The XL1 puffs out just 21 g/km of C02 with exhaust gas recirculation, an oxidation catalytic converter and a diesel particulate filter used to keep exhaust emissions down. VW has also worked to optimize the efficiency of the cooling system.

The double hinged doors swing up and forward

The driver takes the wheel of the XL1 by entering through one of two winged, double-hinged doors that swing up and slightly forward. Inside, Volkswagen replaced the 1+1 layout of the L1 prototype with slightly offset side-by-side seating.

Volkswagen plans to build each XL1 with a new "handcrafting-like" process at its Osnabrück, Germany, facility. Many of the major components will be sourced from other VW plants and external manufacturers and put together using a very specific nine-stage process. With that in mind, not to mention the composites and technologically advanced design, we expect that the XL1 will be the toy of trendy celebrities and business executives for the foreseeable future. Volkswagen has yet to confirm pricing but more details should be forthcoming from Geneva.

Source: Volkswagen

About the Author
C.C. Weiss Upon graduating college with a poli sci degree, Chris toiled in the political world for several years. Realizing he was better off making cynical comments from afar than actually getting involved in all that mess, he turned away from matters of government and news to cover the things that really matter: outdoor recreation, cool cars, technology, wild gadgets and all forms of other toys. He's happily following the wisdom of his father who told him that if you find something you love to do, it won't really be work.   All articles by C.C. Weiss
47 Comments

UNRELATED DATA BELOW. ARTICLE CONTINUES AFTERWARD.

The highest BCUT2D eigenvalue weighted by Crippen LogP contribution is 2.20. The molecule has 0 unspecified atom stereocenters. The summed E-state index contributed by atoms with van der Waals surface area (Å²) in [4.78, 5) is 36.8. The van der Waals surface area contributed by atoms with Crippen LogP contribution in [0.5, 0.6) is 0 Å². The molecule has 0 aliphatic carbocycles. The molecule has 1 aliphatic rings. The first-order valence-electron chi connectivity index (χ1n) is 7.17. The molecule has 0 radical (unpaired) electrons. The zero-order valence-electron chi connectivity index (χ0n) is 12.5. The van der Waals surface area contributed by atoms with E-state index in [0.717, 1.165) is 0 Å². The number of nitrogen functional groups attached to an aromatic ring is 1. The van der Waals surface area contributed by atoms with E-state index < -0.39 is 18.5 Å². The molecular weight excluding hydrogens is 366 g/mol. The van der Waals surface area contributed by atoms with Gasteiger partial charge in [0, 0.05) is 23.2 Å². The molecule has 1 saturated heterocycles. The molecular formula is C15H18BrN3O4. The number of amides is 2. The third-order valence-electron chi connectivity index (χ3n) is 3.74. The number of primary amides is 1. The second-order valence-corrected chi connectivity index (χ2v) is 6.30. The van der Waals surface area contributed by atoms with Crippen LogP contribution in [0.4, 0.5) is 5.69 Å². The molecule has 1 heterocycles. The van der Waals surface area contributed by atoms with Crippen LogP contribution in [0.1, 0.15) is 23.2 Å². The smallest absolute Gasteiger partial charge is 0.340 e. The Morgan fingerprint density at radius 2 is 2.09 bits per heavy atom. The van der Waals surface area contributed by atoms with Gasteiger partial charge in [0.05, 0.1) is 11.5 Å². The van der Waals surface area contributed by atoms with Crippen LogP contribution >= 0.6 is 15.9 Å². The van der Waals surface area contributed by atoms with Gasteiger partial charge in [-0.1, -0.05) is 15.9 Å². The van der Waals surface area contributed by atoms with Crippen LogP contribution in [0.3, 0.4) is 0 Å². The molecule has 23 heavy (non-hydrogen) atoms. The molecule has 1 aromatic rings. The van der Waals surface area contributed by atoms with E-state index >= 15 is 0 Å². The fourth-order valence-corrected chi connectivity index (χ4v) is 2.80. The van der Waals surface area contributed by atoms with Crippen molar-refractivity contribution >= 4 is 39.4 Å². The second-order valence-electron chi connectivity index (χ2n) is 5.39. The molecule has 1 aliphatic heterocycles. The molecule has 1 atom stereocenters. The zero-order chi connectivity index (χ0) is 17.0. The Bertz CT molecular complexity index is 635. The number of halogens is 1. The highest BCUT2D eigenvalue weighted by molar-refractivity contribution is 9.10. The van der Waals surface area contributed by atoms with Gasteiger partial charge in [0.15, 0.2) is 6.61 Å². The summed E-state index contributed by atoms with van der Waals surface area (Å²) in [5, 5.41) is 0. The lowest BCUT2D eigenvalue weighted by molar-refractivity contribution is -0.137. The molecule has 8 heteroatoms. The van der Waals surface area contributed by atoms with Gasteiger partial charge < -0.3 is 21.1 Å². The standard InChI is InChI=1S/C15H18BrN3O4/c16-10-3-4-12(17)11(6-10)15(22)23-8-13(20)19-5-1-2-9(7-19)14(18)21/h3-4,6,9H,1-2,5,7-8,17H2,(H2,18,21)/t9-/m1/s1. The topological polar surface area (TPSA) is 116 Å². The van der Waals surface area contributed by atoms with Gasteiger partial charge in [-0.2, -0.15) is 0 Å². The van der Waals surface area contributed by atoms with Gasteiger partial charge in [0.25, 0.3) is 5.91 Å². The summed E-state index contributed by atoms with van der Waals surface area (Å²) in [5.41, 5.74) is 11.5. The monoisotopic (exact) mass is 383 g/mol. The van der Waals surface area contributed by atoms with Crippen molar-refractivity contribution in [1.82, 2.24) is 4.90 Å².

I'm your volunteer in SOCAL for beta testing... just let me know.

Mark A
21st February, 2013 @ 11:11 pm PST

I would really love to cruise in one of these cars. It looks amazing, doesn't have that stupid geek look that all eco cars have.

I wonder what the price tag will look like.

bogdan
22nd February, 2013 @ 01:20 am PST

This will be slow as hell.

DaveBG
22nd February, 2013 @ 02:54 am PST

Been following the PR on this from the late 1990s when it was chopped in favour of Bluemotion R&D. I am saddened by VW - the people's car - that this is going down the route of a 'toy of trendy celebrities and business executives for the foreseeable future' even though these are the author's words, it will be true. Bog off rich trendy people. You'll still have your 5 litre 4x4 in your purpose built garage.

VW should have the balls the manufacture this for the masses instead of the 'elite'. It is after all, how the greatest impact will be felt, not with a few celebs turning up at VIP events in it.

This vehicle needs to appeal and be mandatory to reps covering 100,000s miles. There should be massive corporate tax incentives for 100mpg+ vehicles, not the pitiful VED and BIK rates.

I hope VW is looking at the longevity and Circular Economy of this vehicle, and a degree of DIY servicing. Will the body shell be written off in a slight prang? This would then load the insurance beyond most, and certainly the under 25s.

A great opportunity, potentially hobbled by poor market research which merely follows market evolution than having the balls to move the automotive market on to where it should have been years ago.

Matthew Polaine
22nd February, 2013 @ 03:15 am PST

I hope it sells really well and shows other brands how to do it. Perhaps wake a few of them up.

Riaanh
22nd February, 2013 @ 03:21 am PST

What a great little car, and thank goodness it will be "as slow as hell" as DaveBG so elegantly puts it, though in fact with that specification, it is not going to be too slow. Anyway, I imagine it will be the forerunner to a range of vehicles designed to suit the needs of larger families.

We live in an age where this type of vehicle is going to be essential. We are now clearly at 'peak oil' in as much as supply is struggling to keep up with demand and the recent increases in America will do little to counter the decline of so many of today's oil fields. Even the massive Ghawar oil field is in rapid decline according to some sources. (See Oil, Smoke and Mirrors on Youtube.)